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OSI Reference Model

Introduction to TCP/IP

LAN Basics

Understanding Switching

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Understanding Routing

What Is Layer 3 Switching?

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Understanding Quality of Service

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Networking Basic

Network Cabling

Cable is the actual physical path upon which an electrical signal travels as it moves from one component to another.
Transmission protocols determine how NIC cards take turns transmitting data onto the cable. Remember that we discussed how LAN cables (baseband) carry one signal, while WAN cables (broadband) carry multiple signals. There are three primary cable types:

 -  Twisted-pair (or copper)

 -  Coaxial cable and

 -  Fiber-optic cable

 Twisted-pair (or copper)

Unshielded twisted-pair (UTP) is a four-pair wire medium used in a variety of networks. UTP does not require the fixed spacing between connections that is necessary with coaxial-type connections. There are five types of UTP cabling commonly used as shown below:

 - Category 1: Used for telephone communications. It is not suitable for transmitting data.

 - Category 2: Capable of transmitting data at speeds up to 4 Mbps.

 - Category 3: Used in 10BaseT networks and can transmit data at speeds up to 10 Mbps.

 - Category 4: Used in Token Ring networks. Can transmit data at speeds up to 16 Mbps.

 - Category 5: Can transmit data at speeds up to 100 Mbps.

Shielded twisted-pair (STP) is a two-pair wiring medium used in a variety of network implementations. STP cabling has a layer of shielded insulation to reduce EMI. Token Ring runs on STP.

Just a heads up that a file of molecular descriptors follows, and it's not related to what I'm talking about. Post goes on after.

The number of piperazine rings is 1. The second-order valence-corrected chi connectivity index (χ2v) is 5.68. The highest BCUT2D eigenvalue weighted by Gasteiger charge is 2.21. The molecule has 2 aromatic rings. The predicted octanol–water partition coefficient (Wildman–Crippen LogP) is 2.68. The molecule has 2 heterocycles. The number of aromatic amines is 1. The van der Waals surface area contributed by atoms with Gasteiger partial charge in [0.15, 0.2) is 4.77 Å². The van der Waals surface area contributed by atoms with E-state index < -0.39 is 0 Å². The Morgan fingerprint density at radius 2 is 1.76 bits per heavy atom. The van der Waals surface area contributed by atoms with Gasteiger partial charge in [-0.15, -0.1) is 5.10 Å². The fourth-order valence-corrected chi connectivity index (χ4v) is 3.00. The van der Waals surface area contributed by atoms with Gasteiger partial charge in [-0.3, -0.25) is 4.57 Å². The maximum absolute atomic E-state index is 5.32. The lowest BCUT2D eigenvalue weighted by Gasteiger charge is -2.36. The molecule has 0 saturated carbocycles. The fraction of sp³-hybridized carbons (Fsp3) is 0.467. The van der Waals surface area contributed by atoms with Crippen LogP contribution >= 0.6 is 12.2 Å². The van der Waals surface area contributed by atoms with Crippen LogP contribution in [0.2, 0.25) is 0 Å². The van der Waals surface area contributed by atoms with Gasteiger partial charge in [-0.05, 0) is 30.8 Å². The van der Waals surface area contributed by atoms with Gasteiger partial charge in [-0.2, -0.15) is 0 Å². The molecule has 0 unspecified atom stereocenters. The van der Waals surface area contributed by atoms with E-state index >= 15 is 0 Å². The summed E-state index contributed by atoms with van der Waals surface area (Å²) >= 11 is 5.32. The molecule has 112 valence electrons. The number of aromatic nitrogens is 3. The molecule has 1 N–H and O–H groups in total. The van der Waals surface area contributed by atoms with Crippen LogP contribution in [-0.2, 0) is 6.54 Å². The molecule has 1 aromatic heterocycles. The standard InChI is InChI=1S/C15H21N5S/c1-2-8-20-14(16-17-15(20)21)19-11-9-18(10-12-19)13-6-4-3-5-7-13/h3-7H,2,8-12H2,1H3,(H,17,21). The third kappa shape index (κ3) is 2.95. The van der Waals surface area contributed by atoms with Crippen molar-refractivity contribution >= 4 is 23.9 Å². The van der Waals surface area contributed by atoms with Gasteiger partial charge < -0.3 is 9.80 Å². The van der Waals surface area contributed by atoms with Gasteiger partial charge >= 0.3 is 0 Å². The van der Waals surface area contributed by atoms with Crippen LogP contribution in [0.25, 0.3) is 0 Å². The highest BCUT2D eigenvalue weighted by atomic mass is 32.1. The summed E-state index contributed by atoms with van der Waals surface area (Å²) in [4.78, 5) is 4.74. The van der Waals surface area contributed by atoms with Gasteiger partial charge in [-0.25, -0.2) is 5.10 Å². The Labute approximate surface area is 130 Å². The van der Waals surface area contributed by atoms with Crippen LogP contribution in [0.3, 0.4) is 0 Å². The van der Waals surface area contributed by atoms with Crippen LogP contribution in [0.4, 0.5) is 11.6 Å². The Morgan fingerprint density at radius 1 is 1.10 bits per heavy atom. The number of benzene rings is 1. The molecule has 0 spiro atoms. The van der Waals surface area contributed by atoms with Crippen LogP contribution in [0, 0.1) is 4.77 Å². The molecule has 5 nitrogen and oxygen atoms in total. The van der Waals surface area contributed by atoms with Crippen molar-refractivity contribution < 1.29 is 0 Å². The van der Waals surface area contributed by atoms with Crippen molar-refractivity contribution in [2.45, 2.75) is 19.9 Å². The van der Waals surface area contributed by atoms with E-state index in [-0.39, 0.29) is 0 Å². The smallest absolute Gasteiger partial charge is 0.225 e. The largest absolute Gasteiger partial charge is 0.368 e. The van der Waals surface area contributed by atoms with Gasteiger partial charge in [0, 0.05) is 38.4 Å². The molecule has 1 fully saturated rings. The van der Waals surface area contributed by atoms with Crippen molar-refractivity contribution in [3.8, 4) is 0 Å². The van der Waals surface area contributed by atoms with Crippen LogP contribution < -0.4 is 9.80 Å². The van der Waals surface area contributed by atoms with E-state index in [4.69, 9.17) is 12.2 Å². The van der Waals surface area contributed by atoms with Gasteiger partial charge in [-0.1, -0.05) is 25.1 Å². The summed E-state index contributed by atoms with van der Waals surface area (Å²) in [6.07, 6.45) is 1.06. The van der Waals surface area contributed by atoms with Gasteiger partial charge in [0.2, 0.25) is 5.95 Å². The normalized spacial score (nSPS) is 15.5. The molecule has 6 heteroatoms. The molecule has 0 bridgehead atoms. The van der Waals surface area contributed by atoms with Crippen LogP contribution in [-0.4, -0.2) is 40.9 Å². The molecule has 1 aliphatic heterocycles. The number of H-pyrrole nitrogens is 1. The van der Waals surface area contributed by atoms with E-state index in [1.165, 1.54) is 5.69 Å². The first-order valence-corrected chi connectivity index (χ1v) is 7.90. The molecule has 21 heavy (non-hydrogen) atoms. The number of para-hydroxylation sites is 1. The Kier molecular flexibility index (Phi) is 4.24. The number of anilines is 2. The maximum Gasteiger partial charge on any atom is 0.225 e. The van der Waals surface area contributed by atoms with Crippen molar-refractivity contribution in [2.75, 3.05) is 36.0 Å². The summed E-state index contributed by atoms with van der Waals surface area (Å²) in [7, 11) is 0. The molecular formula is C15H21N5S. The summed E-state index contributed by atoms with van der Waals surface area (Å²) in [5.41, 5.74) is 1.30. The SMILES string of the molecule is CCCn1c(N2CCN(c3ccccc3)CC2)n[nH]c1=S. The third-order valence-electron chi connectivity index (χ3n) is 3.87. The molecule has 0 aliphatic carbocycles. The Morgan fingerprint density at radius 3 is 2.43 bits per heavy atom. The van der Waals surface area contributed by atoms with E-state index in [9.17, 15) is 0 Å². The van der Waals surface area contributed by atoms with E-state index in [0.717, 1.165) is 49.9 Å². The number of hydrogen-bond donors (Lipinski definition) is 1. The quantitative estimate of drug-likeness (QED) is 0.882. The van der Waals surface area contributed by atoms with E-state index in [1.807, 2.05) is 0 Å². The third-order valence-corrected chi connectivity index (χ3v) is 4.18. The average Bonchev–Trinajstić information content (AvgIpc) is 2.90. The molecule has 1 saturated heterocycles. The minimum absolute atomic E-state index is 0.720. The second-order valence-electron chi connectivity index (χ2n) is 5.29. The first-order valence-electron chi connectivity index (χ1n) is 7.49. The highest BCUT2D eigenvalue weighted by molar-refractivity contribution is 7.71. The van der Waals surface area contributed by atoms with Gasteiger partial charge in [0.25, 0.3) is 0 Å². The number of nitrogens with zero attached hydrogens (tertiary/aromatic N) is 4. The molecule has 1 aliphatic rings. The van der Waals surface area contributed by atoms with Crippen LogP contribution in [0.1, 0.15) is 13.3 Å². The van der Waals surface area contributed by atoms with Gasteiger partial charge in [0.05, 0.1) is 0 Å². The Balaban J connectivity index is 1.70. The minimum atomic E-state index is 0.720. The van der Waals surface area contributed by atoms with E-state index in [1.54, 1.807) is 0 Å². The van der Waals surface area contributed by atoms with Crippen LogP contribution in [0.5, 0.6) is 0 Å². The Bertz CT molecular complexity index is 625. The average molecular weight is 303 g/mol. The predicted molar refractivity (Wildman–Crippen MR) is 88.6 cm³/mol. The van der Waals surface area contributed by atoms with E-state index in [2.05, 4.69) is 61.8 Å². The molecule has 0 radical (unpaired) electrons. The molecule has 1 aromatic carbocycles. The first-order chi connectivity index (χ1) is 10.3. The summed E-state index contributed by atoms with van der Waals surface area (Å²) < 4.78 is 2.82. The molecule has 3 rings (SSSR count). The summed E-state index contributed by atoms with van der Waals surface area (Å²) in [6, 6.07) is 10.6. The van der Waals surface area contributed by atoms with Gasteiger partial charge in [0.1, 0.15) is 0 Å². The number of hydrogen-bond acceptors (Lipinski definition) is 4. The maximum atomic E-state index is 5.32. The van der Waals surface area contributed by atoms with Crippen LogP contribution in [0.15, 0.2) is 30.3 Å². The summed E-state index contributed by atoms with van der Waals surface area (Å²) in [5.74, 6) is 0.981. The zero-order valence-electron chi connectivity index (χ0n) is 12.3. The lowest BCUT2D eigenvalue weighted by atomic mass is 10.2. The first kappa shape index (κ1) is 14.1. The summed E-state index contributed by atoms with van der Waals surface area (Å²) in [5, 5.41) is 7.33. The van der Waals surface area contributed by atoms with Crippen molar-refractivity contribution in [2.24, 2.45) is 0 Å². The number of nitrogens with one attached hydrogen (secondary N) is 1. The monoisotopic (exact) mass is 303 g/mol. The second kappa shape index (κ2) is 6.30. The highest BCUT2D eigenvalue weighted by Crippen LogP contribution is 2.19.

Using UTP and STP:

 - Speed is usually satisfactory for local-area distances.

 - These are the least expensive media for data communication. UTP is cheaper than STP.

 - Because most buildings are already wired with UTP, many transmission standards are adapted to    use it to avoid costly re-wiring of an alternative cable type.

Coaxial cable

Coaxial cable consists of a solid copper core surrounded by an insulator, a combination shield and ground wire, and an outer protective jacket.
The shielding on coaxial cable makes it less susceptible to interference from outside sources. It requires termination at each end of the cable, as well as a single ground connection.
Coax supports 10/100 Mbps and is relatively inexpensive, although more costly than UTP.
Coaxial can be cabled over longer distances than twisted-pair cable. For example, Ethernet can run at speed over approximately 100 m (300 feet) of twisted pair. Using coaxial cable increases this distance to 500 m.

Fiber-optic cable


Fiber-optic cable consists of glass fiber surrounded by shielding protection: a plastic shield, kevlar reinforcing, and an outer jacket. Fiber-optic cable is the most expensive of the three types discussed in this section, but it supports 100+ Mbps line speeds.

There are two types of fiber cable:

 - Single or mono-mode—Allows only one mode (or wavelength) of light to propagate through the    fiber; is capable of higher bandwidth and greater distances than multimode. Often used for    campus backbones. Uses lasers as the light generating method. Single mode is much more    expensive than multimode cable. Maximum cable length is 100 km.

 - Multimode—Allows multiple modes of light to propagate through the fiber. Often used for    workgroup applications. Uses light-emitting diodes (LEDs) as light generating device. Maximum    cable length is 2 km.

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